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Re: xp requirement document specifies headers

From: Eric Prud'hommeaux <eric@w3.org>
Date: Wed, 24 Jan 2001 15:16:59 -0500
To: "Mark A. Jones" <jones@research.att.com>
Cc: xml-dist-app@w3.org
Message-ID: <20010124151659.H17696@w3.org>
On Wed, Jan 24, 2001 at 09:08:15AM -0800, Mark A. Jones wrote:
> > Re: xp requirement document specifies headers
> >
> > From: Hugo Haas (hugo@w3.org)
> > Date: Wed, Jan 24 2001
> > ...
> > I remember a discussion about an XP processor starting to process a
> > message (for example starting to send an XP message back with a
> > response to an RPC) and then being forced to generate a fault, which
> > makes me think that indeed XP messages have to be processed as a
> > whole.
> >
> > On the other hand, R309[2] is about resource constrained device. As
> > Noah pointed out[3], the issues related to resource constrained
> > devices have not been discussed in detail; I could imagine a system
> > with very limited memory wanting to process an XP message "on the
> > fly".
> >
> > So I think that it is an open issue. But I agree that not considering
> > XP messages as a whole will lead to complication, and that to keep the
> > processing model simple, considering XP messages as a whole is a good
> > idea.
> > ...
> 
> Some of the usage scenarios/cases [DS21] anticipate SAX-style incremental parsing and processing of XP messages
> by the recipient.  Long messages could conceivably never be fully stored anywhere!!  They could be written on
> the fly by the sender, incrementally passed through intermediaries and incrementally processed by the
> recipient.  While it is true that one can imagine XP processing requirements in some cases that require a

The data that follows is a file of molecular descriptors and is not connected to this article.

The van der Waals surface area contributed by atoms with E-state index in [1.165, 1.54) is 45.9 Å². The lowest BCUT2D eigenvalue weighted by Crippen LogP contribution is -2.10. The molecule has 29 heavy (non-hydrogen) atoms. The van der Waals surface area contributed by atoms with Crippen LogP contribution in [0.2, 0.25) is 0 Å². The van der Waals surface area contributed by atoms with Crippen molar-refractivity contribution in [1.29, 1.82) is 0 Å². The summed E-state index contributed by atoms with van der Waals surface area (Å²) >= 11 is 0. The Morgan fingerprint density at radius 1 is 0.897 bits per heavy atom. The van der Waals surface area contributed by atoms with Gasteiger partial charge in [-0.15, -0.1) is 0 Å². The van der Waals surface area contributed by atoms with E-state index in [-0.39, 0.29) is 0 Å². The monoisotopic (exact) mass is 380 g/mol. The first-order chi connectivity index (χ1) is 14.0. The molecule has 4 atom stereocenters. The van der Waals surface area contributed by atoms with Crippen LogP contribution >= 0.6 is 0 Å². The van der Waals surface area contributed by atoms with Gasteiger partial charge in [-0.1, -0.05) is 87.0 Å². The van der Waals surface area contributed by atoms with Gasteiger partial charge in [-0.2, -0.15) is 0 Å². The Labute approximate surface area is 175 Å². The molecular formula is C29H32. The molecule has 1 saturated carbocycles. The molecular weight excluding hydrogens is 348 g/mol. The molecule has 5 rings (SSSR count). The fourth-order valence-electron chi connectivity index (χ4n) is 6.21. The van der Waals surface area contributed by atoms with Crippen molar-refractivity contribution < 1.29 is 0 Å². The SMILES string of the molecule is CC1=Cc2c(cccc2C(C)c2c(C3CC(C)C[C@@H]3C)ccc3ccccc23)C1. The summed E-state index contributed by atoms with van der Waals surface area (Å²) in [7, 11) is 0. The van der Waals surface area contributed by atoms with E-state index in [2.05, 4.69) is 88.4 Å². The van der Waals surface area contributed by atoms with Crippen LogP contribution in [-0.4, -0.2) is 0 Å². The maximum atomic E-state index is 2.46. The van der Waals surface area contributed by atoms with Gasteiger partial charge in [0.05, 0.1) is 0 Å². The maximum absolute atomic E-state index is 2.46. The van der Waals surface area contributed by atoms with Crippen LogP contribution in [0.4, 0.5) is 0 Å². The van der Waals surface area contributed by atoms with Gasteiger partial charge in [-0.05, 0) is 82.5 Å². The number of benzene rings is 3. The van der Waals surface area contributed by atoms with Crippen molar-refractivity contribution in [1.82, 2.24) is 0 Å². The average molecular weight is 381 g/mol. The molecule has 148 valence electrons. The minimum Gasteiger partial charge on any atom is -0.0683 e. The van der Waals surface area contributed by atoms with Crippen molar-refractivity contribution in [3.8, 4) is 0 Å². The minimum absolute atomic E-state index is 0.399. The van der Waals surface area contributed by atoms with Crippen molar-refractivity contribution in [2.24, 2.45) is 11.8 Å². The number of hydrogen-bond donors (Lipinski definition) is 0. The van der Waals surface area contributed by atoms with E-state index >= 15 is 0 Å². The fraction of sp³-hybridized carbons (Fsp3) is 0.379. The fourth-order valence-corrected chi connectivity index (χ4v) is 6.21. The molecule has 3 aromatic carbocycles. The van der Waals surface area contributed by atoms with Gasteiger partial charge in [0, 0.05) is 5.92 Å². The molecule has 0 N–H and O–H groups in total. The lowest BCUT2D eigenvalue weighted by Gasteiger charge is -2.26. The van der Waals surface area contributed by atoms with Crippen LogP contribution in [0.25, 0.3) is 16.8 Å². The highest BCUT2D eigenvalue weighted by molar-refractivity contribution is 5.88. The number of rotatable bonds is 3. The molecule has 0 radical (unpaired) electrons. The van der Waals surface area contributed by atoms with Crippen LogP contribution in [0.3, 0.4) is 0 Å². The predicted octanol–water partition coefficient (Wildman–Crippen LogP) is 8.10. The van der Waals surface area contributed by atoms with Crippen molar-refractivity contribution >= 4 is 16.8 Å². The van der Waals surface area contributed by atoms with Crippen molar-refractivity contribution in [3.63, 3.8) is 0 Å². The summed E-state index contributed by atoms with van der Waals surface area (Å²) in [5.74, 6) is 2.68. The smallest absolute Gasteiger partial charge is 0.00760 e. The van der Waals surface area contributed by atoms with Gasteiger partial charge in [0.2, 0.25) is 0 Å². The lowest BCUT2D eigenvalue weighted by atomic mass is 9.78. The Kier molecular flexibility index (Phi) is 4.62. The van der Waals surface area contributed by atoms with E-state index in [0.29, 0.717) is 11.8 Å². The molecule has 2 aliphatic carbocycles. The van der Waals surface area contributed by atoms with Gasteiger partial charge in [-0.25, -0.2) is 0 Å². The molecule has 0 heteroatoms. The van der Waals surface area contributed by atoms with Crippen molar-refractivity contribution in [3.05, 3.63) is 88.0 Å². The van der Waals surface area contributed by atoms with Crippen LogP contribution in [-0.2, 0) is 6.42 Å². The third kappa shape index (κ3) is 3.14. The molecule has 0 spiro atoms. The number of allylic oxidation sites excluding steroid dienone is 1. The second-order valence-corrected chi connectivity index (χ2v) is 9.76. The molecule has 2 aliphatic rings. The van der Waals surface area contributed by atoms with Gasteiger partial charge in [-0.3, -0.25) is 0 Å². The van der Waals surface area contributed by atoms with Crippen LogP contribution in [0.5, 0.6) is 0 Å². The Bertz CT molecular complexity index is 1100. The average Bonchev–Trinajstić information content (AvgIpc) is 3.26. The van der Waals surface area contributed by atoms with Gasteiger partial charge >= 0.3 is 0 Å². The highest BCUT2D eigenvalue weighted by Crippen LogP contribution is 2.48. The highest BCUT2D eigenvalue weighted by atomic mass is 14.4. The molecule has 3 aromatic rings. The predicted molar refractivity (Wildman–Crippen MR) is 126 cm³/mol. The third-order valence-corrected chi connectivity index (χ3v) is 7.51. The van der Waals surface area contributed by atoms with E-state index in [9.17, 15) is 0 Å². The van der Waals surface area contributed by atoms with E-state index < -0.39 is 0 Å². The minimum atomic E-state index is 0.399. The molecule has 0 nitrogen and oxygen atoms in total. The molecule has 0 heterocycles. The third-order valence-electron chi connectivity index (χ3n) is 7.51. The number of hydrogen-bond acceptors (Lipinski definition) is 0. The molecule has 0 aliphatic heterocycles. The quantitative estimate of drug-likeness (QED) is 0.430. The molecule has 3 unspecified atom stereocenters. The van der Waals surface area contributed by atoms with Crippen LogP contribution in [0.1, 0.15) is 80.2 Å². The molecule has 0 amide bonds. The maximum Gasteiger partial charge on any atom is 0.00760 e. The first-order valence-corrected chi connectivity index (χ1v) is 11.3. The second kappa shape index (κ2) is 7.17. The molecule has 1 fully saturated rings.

> complete pre-pass, it would be best if this does not become a hard and fast requirement or design feature.

Well-formedness and fault implications of message-based protocol:
--------
I propose that the base protocol be message-based and that the
messages be _assumed_ to be well formed, ie. that the processing
agent not be responsible for checking the well-formedness (much less
the validity) of the message. There are many protocol servers out
there that do not do an exhaustive test of the validity of incoming
requests.

Security concearns may well force you to be more fussy about the
request coming to an xp server that is open to the public than an xp
server communicating with a small set of well-established agents. The
fussy server may be more vigilent about noting and throwing faults.

Streaming optimization implications of message-based protocol:
--------
Optimizations for separating out the non-default agents and the post
message checks may be stacked on top of the underlying protocol via
popular modules invoked in blocks in the message. One could then
design xp agents that _only_ worked if those blocks were present. That
would allow hand-held devices and heavily loaded proxies and servers
to handle large documents efficiently.

These extensions may become very popular, to the exclusion of the base
protocol, but the blocks used to invoke these modules need not be much
more expensive to serialize than the SOAP-ENV:Header and the
SOAP-ENV:Body tags and they can be kept as optional modules so
processors of the base protocol may still process the optimized
messages.

-- 
yours for an orthogonally extensible world,
-eric

(eric@w3.org)
Received on Wednesday, 24 January 2001 15:17:00 GMT

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